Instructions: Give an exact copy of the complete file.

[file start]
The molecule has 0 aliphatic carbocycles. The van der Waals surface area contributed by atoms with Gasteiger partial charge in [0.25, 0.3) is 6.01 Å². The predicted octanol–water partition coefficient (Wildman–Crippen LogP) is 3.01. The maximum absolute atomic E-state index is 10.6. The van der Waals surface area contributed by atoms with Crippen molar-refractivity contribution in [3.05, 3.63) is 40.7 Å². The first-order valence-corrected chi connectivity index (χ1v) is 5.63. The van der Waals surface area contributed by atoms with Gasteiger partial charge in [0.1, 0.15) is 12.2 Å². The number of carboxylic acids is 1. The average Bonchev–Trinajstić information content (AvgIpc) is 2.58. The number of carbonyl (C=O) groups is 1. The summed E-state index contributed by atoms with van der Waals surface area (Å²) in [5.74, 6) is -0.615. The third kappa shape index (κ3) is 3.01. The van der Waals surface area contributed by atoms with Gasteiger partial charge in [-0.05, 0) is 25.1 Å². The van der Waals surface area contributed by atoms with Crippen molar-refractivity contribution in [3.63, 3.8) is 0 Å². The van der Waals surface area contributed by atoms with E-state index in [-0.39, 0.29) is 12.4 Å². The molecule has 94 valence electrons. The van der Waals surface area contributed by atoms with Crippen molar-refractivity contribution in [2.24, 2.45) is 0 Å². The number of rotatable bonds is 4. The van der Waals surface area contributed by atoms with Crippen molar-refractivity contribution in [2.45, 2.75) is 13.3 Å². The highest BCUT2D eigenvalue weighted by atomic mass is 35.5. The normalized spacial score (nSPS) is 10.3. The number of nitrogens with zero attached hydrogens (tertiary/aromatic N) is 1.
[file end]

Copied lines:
The molecule has 0 aliphatic carbocycles. The van der Waals surface area contributed by atoms with Gasteiger partial charge in [0.25, 0.3) is 6.01 Å². The predicted octanol–water partition coefficient (Wildman–Crippen LogP) is 3.01. The maximum absolute atomic E-state index is 10.6. The van der Waals surface area contributed by atoms with Crippen molar-refractivity contribution in [3.05, 3.63) is 40.7 Å². The first-order valence-corrected chi connectivity index (χ1v) is 5.63. The van der Waals surface area contributed by atoms with Gasteiger partial charge in [0.1, 0.15) is 12.2 Å². The number of carboxylic acids is 1. The average Bonchev–Trinajstić information content (AvgIpc) is 2.58. The number of carbonyl (C=O) groups is 1. The summed E-state index contributed by atoms with van der Waals surface area (Å²) in [5.74, 6) is -0.615. The third kappa shape index (κ3) is 3.01. The van der Waals surface area contributed by atoms with Gasteiger partial charge in [-0.05, 0) is 25.1 Å². The van der Waals surface area contributed by atoms with Crippen molar-refractivity contribution in [3.63, 3.8) is 0 Å². The van der Waals surface area contributed by atoms with E-state index in [-0.39, 0.29) is 12.4 Å². The molecule has 94 valence electrons. The van der Waals surface area contributed by atoms with Crippen molar-refractivity contribution in [2.24, 2.45) is 0 Å². The number of rotatable bonds is 4. The van der Waals surface area contributed by atoms with Crippen molar-refractivity contribution in [2.45, 2.75) is 13.3 Å². The highest BCUT2D eigenvalue weighted by atomic mass is 35.5. The normalized spacial score (nSPS) is 10.3. The number of nitrogens with zero attached hydrogens (tertiary/aromatic N) is 1.